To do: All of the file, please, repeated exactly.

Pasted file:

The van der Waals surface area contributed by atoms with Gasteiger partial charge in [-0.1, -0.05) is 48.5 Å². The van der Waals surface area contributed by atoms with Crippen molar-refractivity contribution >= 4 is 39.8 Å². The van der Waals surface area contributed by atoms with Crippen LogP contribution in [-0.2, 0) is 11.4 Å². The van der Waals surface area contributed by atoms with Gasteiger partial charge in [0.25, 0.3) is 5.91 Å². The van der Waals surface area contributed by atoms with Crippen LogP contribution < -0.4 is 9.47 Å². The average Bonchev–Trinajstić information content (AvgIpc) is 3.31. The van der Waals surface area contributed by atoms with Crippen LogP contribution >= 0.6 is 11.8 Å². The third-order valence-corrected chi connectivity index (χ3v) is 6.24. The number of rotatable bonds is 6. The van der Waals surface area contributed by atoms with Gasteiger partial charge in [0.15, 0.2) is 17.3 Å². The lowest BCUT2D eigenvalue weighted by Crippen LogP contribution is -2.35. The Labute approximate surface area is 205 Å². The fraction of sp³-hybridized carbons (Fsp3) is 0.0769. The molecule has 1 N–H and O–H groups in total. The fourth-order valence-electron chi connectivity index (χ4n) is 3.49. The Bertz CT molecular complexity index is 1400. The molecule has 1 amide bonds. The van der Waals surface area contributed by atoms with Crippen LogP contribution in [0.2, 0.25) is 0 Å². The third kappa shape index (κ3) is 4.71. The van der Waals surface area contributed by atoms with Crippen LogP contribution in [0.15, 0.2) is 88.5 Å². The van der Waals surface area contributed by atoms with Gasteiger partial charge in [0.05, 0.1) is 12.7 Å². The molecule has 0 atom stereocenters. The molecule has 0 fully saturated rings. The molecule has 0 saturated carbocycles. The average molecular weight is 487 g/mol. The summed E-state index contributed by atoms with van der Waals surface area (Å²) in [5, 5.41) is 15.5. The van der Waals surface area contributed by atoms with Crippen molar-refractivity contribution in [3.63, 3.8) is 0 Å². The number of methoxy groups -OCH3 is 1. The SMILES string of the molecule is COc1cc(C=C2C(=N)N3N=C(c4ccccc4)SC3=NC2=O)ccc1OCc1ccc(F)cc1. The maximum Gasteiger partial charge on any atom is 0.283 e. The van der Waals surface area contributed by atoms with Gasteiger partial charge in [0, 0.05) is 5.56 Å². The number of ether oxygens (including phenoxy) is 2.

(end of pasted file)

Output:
The van der Waals surface area contributed by atoms with Gasteiger partial charge in [-0.1, -0.05) is 48.5 Å². The van der Waals surface area contributed by atoms with Crippen molar-refractivity contribution >= 4 is 39.8 Å². The van der Waals surface area contributed by atoms with Crippen LogP contribution in [-0.2, 0) is 11.4 Å². The van der Waals surface area contributed by atoms with Gasteiger partial charge in [0.25, 0.3) is 5.91 Å². The van der Waals surface area contributed by atoms with Crippen LogP contribution < -0.4 is 9.47 Å². The average Bonchev–Trinajstić information content (AvgIpc) is 3.31. The van der Waals surface area contributed by atoms with Crippen LogP contribution >= 0.6 is 11.8 Å². The third-order valence-corrected chi connectivity index (χ3v) is 6.24. The number of rotatable bonds is 6. The van der Waals surface area contributed by atoms with Gasteiger partial charge in [0.15, 0.2) is 17.3 Å². The lowest BCUT2D eigenvalue weighted by Crippen LogP contribution is -2.35. The Labute approximate surface area is 205 Å². The fraction of sp³-hybridized carbons (Fsp3) is 0.0769. The molecule has 1 N–H and O–H groups in total. The fourth-order valence-electron chi connectivity index (χ4n) is 3.49. The Bertz CT molecular complexity index is 1400. The molecule has 1 amide bonds. The van der Waals surface area contributed by atoms with Crippen LogP contribution in [0.2, 0.25) is 0 Å². The third kappa shape index (κ3) is 4.71. The van der Waals surface area contributed by atoms with Crippen LogP contribution in [0.15, 0.2) is 88.5 Å². The van der Waals surface area contributed by atoms with Gasteiger partial charge in [0.05, 0.1) is 12.7 Å². The molecule has 0 atom stereocenters. The molecule has 0 fully saturated rings. The molecule has 0 saturated carbocycles. The average molecular weight is 487 g/mol. The summed E-state index contributed by atoms with van der Waals surface area (Å²) in [5, 5.41) is 15.5. The van der Waals surface area contributed by atoms with Crippen molar-refractivity contribution in [3.63, 3.8) is 0 Å². The number of methoxy groups -OCH3 is 1. The SMILES string of the molecule is COc1cc(C=C2C(=N)N3N=C(c4ccccc4)SC3=NC2=O)ccc1OCc1ccc(F)cc1. The maximum Gasteiger partial charge on any atom is 0.283 e. The van der Waals surface area contributed by atoms with Gasteiger partial charge in [0, 0.05) is 5.56 Å². The number of ether oxygens (including phenoxy) is 2.